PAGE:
Study: Construction Companies Shifting Pricing Models to

The recently released annual study, Umpqua Bank’s 2022 Business Barometer Report, shows contractors are shifting their business practices to better deal with future economic challenges. 

According to the report, concern over inflation, which ranks as the overall top concern of construction companies, is driving a mixed outlook for the industry. Nearly 5 in 10 construction companies surveyed as part of Umpqua’s Bank’s 2022 Business Barometer, a nationwide study of small and middle market companies, expect conditions to worsen over the next year. More than 8 in 10 expect their prices to increase, with 51% also anticipating a corresponding spike in revenue.

Umpqua 1Umpqua Bank

Workforce shortages are clearly still an issue, as well. More than 7 in 10 surveyed companies are having difficulty finding qualified employees and supply chain disruption continues to pose a significant challenge. Only half of construction companies surveyed say they’ve been able to purchase the goods in a timely manner needed to run their businesses.

The report also states that businesses remain resilient and that leaders’ feelings about the overall economy don’t equate to reduced optimism about their own business prospects ahead. Of those surveyed, 52% expect revenue to grow in the year ahead and 32% expect it to stay stable, while 13% anticipate a revenue decrease. The breakdown was similar in terms of profitability and stable in comparison to the previous year.

Umpqua 2Umpqua Bank

Shift in Strategy

In response to challenges, 78% of construction leaders surveyed said they are likely to make significant changes to their pricing models, and 54% are likely to make investments in digitization to become more efficient.

Compared with other sectors, construction leaders are also more focused on finding new suppliers (62%) or strengthening relationships with current suppliers (53%) as they navigate ongoing supply chain disruption.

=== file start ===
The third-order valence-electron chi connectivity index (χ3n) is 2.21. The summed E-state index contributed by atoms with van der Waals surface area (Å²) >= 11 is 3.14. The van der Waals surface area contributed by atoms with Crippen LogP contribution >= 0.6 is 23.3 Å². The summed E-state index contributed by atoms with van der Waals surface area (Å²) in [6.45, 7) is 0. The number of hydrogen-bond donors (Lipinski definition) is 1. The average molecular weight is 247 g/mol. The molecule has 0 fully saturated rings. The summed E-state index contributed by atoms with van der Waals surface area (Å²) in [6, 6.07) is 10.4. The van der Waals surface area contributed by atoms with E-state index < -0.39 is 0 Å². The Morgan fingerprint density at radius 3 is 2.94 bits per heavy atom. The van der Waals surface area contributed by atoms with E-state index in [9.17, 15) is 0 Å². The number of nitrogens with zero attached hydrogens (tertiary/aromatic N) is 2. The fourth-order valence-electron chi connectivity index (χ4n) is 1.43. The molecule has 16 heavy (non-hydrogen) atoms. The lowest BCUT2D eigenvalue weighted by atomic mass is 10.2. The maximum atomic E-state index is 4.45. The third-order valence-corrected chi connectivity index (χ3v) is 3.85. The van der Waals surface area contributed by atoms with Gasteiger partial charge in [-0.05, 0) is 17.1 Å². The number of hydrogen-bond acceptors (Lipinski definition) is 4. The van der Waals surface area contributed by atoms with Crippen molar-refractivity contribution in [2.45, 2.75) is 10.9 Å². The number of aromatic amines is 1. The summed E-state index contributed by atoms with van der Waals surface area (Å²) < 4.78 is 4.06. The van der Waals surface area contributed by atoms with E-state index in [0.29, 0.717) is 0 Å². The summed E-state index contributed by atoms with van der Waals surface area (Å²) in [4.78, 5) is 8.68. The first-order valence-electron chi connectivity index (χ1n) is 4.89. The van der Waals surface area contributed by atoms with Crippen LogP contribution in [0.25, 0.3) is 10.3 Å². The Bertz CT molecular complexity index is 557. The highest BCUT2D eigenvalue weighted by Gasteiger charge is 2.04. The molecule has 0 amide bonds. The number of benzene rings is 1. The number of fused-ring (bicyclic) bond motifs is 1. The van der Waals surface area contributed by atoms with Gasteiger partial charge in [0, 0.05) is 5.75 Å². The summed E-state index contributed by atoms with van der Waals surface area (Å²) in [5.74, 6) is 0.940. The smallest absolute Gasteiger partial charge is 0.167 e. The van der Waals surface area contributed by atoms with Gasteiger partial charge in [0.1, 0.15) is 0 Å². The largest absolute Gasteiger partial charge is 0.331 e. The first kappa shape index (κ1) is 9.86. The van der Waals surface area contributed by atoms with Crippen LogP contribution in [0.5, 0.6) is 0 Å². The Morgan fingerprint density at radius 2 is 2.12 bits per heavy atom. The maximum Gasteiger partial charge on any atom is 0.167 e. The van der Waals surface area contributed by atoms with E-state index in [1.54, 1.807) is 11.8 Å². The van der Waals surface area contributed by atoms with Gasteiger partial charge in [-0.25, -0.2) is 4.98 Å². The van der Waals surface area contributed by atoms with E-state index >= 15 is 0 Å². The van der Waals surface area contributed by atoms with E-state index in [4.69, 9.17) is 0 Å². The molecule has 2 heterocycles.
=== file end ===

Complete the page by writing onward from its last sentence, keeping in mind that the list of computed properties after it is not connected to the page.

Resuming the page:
“The economy poses significant challenges to the construction industry, as firms navigate the more recent impact of inflation, supply chain problems, and workforce disruption,” said Richard Cabrera, Umpqua’s head of middle market banking. “Leaders are taking strong steps to navigate these challenges, and those that remain focused on investing in improvements and efficiencies will be positioned better for the future no matter the direction of the economy.”

Umpqua 3Umpqua Bank

A solid percentage of construction leaders have other strategic moves in mind, including automating more repetitive tasks (63%), making significant changes to products or services (45%), increasing their real estate footprint (41%), and financing expansion of their business (23%).

Overall, only 34% of businesses rated economic conditions in the United States as good or excellent, down from 41% last year. And the ranks of those rating it as poor increased from 18% to 34%. The study also shows: 

  • 59% of construction companies cite a lack of qualified candidates with right skills as their top staffing challenge.
  • Rising interest rates and uncertainty related to COVID-19 or continued outbreaks are also cited frequently, with nearly four in 10 ranking both as top-three challenges.
  • In response to cybersecurity concerns, 49% are likely to invest in financial tools to protect their businesses payment systems.

Read the full report here.